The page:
Music as Protest- Snoopy's Discount Records

304-310 South Dillard Street, Durham, NC 27703

Recorded music was an important tool for Durham's African American community and their fight for civil rights. Snoopy's Discount records, open in the 1960s and 1970s provided access to a studio and an outlet for record sales. Led by Jimmy Liggins, this effort was an economic generator and a gathering place for local black musicians.

Veteran R&B guitarist, Jimmy Liggins, arrived in Durham, North Carolina in the early 1960s. Beneath the factories and warehouses, the city he saw was a hotbed for civil rights and mirrored many places around the United States at the time. Another thing he noticed was that the city lacked a record label open to the black community.

Liggins had already realized the importance of music to the civil rights movement and the deep influence of artists like Bob Dylan and Sam Cooke on the American public before coming to Durham. Liggins himself stated, “Records is a market that can be used to brighten the future of lots of black people with jobs and higher prestige all over the country.”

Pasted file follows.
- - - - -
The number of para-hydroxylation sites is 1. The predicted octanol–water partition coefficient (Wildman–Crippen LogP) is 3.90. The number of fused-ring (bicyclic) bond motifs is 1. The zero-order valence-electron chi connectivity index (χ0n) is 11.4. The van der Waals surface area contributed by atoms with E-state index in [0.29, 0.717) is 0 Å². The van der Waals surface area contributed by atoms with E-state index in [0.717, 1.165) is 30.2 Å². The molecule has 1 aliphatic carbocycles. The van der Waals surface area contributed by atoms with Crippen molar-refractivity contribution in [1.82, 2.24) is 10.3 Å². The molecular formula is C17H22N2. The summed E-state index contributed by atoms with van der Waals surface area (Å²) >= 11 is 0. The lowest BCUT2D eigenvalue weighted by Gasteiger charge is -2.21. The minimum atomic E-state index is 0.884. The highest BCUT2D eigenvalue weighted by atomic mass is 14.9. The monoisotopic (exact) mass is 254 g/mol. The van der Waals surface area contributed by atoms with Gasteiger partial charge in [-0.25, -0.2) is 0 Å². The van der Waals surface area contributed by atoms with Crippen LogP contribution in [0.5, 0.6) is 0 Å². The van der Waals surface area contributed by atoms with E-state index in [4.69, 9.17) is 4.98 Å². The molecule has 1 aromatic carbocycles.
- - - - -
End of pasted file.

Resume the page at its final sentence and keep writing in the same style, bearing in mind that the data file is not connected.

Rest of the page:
When he saw that there were literally no places for blacks in Durham to record or release music, he knew he needed to make something happen, namely Snoopy’s Discount Records, a hang-out spot where rising black musicians could be inspired and create music. Their recordings were then set out across the country to a web of connections Liggins had formed in the industry over the years.

Up-and-coming artists like Kenny Mann remember seeing Jimmy as a god in Durham’s black community. Snoopy’s was a culture-hub in downtown Durham where black business, community, and of course music all came together, with Liggins their king.

The significance of Snoopy’s for black musicians spilled over the Durham county lines. Towns like Chapel Hill were still off limits to black recording artists, so Snoopy’s became an asset for blacks folks not only in Durham, but in the greater triangle area. By the late 1960s, bands like Kenny Mann’s Liquid Pleasure had released music and started to gain national attention. By opening Snoopy’s Discount Records, Jimmy Liggins was able offer black musicians an opportunity to add their voice to the continuing struggle of civil rights in Durham.

Works Cited

Mitchell, Yolanda. "Black Gold Music Program-Review." Carolina Times (Durham), June 26, 1976.

"304-310 SOUTH DILLARD STREET." Open Durham. (accessed October 12, 2013).